And twice – while I was on Pitocin over 2 hours (after an 18 hour labor, when I finally reached 10 cm, but was so tired due to lack of sleep and food, that my contractions STOPPED) I felt a sharp twinge of pain. It also showed up as sharp peeks on the EFM. But then it left. Nothing after that. Weird. Point is, IF something is seriously amiss, you will know / feel it as such. (I hated being on Pitocin. I hated that my baby was getting hits of it. But it was either get the Pit or get a C-sec... so I chose the Pitocin.)

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#5 of 8 Old 02-19-2004, 01:34 AM
 
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I e-mailed my HypnoBirthing practioner and asked her to respond to your question. She was having trouble registering... anyway she asked me to post her response here.

~ ~ ~ ~ ~ ~ ~ ~ ~ ~ ~ ~ ~ ~ ~ ~ ~ ~ ~ ~ ~ ~ ~

I am a Certified HypnoBirthing Practitioner as well as a Faculty member of the HypnoBirthing Institute. I would like to respond to your post to clarify a few of your questions.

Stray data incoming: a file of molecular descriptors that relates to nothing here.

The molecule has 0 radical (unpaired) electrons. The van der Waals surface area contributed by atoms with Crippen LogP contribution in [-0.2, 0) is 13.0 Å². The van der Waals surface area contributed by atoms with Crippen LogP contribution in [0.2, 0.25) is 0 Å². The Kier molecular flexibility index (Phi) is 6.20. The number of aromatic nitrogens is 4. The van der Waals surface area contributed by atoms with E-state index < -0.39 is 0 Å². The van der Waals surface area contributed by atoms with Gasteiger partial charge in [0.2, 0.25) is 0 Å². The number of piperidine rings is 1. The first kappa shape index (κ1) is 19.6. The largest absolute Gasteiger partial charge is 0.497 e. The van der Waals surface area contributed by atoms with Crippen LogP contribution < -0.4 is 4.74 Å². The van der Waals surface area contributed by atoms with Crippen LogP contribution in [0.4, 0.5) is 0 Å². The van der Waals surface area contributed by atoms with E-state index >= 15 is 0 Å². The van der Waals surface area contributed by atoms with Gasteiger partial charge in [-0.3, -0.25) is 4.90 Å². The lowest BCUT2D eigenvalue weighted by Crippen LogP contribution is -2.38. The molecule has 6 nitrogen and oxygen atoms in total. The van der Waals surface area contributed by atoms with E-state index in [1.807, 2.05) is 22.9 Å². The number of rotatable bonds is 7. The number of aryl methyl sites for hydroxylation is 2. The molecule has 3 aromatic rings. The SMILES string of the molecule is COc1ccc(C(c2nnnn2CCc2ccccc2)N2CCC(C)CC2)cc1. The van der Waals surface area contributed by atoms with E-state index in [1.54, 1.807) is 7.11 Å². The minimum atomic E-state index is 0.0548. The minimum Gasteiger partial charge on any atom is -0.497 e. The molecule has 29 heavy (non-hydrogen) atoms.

Although hypnosis can be used to shut off pain or for total anesthesia as is used for several open heart surgeries, root canals, c-sections, etc when chemical anesthesia is not an option or perhaps not a desired option, it would never be used to mask or eliminate pain without a doctor referral (at least by any ethical Certified Hypnotherapist). I once had a friend suffering from severe migrain headaches. Had I not required a doctor referral, her Brain Cancer would have never been detected. You only remove pain with a doctor referral saying there is no pathological/physiological reason for it.